ET, Phone In

The X Files was the monumental success story of television in the 1990s, the seemingly endless adventures of moody crackpot Fox Mulder (David Duchovny) and his reluctant medical sidekick Dana Scully (Gillian Anderson), devoted to uncovering conspiracies, chasing monsters and seeking out E.T. Now, ten years on from their first big-screen adaptation and nine years after everybody stopped caring, the partners are reunited in I Want To Believe when a female FBI agent is abducted in snowy West Virginia and a psychic priest claims to know where she is.

Spooky Mulder is now a recluse, living under the radar in a remote farmhouse in self-enforced retirement, spending his days clipping strange stories from the newspapers and cultivating a rabbinical beard. His former partner has left the FBI and is now a hospital paediatrician, working on a particularly tricky case of a young boy with a brain disease. When the agency – in the form of rapper Xzibit and Amanda Peet - come and ask Scully to reconnect them with Mulder, she convinces him to take on the case, in the process rekindling their romantic relationship and convincing him to leave the house. The plot thickens when another woman is abducted from a swimming pool and Father Joe (Billy Connelly) once more leads the cops to uncover vital clues, seemingly driven by angelic visions. But the priest is a convicted paedophile, the missing women have mysterious connections and the new FBI agents don’t trust the old guard anymore.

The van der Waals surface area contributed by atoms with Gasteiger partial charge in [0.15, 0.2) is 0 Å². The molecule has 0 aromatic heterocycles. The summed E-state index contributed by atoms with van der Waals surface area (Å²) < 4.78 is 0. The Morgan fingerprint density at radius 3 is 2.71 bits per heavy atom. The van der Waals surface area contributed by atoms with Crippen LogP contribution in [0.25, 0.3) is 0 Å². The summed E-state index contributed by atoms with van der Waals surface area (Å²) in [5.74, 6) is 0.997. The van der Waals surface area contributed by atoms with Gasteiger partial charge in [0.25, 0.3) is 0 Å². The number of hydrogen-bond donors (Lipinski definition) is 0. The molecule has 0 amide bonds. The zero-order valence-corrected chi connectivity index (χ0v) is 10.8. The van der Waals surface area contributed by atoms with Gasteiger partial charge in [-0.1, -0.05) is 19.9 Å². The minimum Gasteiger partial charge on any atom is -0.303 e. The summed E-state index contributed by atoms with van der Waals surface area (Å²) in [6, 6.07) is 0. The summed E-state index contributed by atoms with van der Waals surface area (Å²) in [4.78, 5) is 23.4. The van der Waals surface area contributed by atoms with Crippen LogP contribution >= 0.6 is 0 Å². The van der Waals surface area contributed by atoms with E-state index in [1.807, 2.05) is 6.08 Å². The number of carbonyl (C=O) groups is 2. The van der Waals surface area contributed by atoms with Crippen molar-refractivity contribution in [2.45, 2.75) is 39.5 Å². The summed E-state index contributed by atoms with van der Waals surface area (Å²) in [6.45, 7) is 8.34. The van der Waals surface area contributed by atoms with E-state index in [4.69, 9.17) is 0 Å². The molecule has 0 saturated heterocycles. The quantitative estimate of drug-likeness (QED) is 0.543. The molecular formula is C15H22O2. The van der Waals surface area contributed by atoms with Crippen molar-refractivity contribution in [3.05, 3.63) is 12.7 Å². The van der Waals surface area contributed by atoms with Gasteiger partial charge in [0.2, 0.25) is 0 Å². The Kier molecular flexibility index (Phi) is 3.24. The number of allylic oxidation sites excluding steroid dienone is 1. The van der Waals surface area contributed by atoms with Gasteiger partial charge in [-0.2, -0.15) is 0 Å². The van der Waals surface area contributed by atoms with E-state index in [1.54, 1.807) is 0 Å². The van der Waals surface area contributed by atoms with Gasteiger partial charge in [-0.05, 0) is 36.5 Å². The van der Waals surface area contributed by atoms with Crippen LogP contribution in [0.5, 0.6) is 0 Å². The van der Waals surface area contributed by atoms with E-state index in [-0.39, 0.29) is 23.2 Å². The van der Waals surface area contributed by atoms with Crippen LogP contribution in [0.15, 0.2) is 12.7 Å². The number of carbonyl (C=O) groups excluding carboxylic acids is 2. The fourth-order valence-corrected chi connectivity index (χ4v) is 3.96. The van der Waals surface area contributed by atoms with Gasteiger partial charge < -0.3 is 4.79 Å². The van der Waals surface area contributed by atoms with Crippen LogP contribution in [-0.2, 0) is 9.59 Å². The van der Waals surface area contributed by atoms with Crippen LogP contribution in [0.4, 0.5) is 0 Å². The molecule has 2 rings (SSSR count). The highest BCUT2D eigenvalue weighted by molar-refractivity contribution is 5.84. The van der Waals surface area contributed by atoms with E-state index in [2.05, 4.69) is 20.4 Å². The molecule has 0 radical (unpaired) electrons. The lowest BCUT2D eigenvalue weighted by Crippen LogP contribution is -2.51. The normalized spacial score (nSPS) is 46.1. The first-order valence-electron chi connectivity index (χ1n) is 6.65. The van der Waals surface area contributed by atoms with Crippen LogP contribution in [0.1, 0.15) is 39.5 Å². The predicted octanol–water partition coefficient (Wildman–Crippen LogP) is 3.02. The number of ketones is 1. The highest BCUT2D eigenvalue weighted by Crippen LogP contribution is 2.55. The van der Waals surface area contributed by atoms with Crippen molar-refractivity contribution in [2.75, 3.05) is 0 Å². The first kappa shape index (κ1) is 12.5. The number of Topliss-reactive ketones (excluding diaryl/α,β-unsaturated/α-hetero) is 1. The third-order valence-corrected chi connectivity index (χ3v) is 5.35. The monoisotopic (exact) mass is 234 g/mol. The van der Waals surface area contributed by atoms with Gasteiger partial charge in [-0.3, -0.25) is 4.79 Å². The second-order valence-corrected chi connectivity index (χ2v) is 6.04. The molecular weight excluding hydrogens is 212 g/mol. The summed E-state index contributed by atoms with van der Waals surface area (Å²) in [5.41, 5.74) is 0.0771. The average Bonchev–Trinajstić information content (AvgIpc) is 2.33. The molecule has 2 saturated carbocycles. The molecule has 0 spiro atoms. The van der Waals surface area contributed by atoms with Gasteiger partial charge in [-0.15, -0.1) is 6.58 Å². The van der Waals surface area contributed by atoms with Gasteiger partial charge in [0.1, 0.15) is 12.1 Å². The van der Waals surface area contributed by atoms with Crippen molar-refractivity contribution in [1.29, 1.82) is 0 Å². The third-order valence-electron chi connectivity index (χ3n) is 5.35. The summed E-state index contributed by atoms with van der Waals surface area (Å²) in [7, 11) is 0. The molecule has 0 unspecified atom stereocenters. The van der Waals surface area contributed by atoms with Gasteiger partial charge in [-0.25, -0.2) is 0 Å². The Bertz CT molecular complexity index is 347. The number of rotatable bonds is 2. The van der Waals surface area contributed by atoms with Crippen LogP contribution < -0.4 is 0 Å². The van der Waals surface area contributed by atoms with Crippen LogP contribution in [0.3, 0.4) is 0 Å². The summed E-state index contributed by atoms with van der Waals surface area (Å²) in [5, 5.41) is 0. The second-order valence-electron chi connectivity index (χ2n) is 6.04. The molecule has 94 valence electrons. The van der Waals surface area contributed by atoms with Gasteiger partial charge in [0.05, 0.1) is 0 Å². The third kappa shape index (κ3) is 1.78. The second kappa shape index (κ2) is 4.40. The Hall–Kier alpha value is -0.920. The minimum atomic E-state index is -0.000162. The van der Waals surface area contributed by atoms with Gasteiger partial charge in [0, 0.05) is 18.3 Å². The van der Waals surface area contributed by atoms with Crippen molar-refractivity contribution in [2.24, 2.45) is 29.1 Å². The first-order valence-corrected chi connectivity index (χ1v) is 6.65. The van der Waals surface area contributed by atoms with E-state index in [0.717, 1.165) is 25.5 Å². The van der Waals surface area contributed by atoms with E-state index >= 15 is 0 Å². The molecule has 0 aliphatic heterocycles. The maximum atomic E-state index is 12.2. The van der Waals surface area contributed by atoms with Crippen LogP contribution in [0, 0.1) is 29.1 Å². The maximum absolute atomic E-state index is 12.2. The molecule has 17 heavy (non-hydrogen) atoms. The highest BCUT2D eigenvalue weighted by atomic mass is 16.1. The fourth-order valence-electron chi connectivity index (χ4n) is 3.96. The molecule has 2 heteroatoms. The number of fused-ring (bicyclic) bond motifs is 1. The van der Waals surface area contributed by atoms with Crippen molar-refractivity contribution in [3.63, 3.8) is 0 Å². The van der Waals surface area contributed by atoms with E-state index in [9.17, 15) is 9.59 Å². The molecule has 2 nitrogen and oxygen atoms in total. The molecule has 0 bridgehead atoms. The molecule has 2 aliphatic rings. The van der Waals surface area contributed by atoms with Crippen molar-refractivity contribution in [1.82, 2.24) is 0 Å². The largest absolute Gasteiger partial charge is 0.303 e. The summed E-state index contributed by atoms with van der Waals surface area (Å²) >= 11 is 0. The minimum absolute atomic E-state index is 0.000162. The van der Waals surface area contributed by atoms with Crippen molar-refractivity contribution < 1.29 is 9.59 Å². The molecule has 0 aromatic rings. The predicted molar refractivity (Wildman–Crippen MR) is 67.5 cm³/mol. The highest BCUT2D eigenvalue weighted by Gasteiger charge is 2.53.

It’s a complicated story, but not that much more so. Remove the supernatural X-Files hook and this is just another gloomy cop drama, steadily traipsing through a procession of ethereal clues and not-so cunning misdirections, feeble stand-offs set against tepid chases and choreographed procedure. As the agents race around the snow-bound landscapes searching for the missing women, Scully is drawn into a battle with the religious hospital administrators when she suggests treating her dying patient with experimental stem-cells. This she accomplishes by googling “stem-cell research”, printing off a ream of documents, scratching her head and then, in the next scene, confidently injecting the child’s brain with a syringe filled with pink goo.

Duchovny and Anderson do bring a convincing maturity, call it tiredness, to their best-known creations but their chemistry is not nearly enough to carry the lumpy story, which starts without involvement and doesn’t improve. Opposite them, Connelly is miscast as the spooky priest, unable to add any complexity or emotion to what is an underwritten, lazily sketched character, polishing his Scottish burr on the choice dialogue. In the end, all three resort to gimmicks and tics to struggle through the signposts; wearily pitting God against Science and seemingly uninterested in the outcome. Written and directed by the series originator Chris Carter, there is just enough here for hardcore fans on a nostalgia trip but almost nothing of the old mystery remains.

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